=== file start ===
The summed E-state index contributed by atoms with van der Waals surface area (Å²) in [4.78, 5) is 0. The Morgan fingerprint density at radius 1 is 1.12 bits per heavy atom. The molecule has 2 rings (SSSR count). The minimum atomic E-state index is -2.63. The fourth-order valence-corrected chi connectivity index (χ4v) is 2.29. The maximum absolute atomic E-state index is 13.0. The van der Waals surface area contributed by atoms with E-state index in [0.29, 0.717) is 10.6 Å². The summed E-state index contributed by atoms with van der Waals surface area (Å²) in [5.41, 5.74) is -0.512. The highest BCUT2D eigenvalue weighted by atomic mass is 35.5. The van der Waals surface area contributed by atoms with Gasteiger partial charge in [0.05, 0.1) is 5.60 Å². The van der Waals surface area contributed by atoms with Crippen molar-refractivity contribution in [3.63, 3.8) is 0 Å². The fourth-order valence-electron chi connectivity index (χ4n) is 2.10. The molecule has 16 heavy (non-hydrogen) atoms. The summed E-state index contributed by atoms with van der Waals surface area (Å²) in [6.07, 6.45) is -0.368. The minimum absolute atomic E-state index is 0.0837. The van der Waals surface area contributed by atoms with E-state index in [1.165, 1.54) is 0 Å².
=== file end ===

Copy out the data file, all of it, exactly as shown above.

The summed E-state index contributed by atoms with van der Waals surface area (Å²) in [4.78, 5) is 0. The Morgan fingerprint density at radius 1 is 1.12 bits per heavy atom. The molecule has 2 rings (SSSR count). The minimum atomic E-state index is -2.63. The fourth-order valence-corrected chi connectivity index (χ4v) is 2.29. The maximum absolute atomic E-state index is 13.0. The van der Waals surface area contributed by atoms with E-state index in [0.29, 0.717) is 10.6 Å². The summed E-state index contributed by atoms with van der Waals surface area (Å²) in [5.41, 5.74) is -0.512. The highest BCUT2D eigenvalue weighted by atomic mass is 35.5. The van der Waals surface area contributed by atoms with Gasteiger partial charge in [0.05, 0.1) is 5.60 Å². The van der Waals surface area contributed by atoms with Crippen molar-refractivity contribution in [3.63, 3.8) is 0 Å². The fourth-order valence-electron chi connectivity index (χ4n) is 2.10. The molecule has 16 heavy (non-hydrogen) atoms. The summed E-state index contributed by atoms with van der Waals surface area (Å²) in [6.07, 6.45) is -0.368. The minimum absolute atomic E-state index is 0.0837. The van der Waals surface area contributed by atoms with E-state index in [1.165, 1.54) is 0 Å².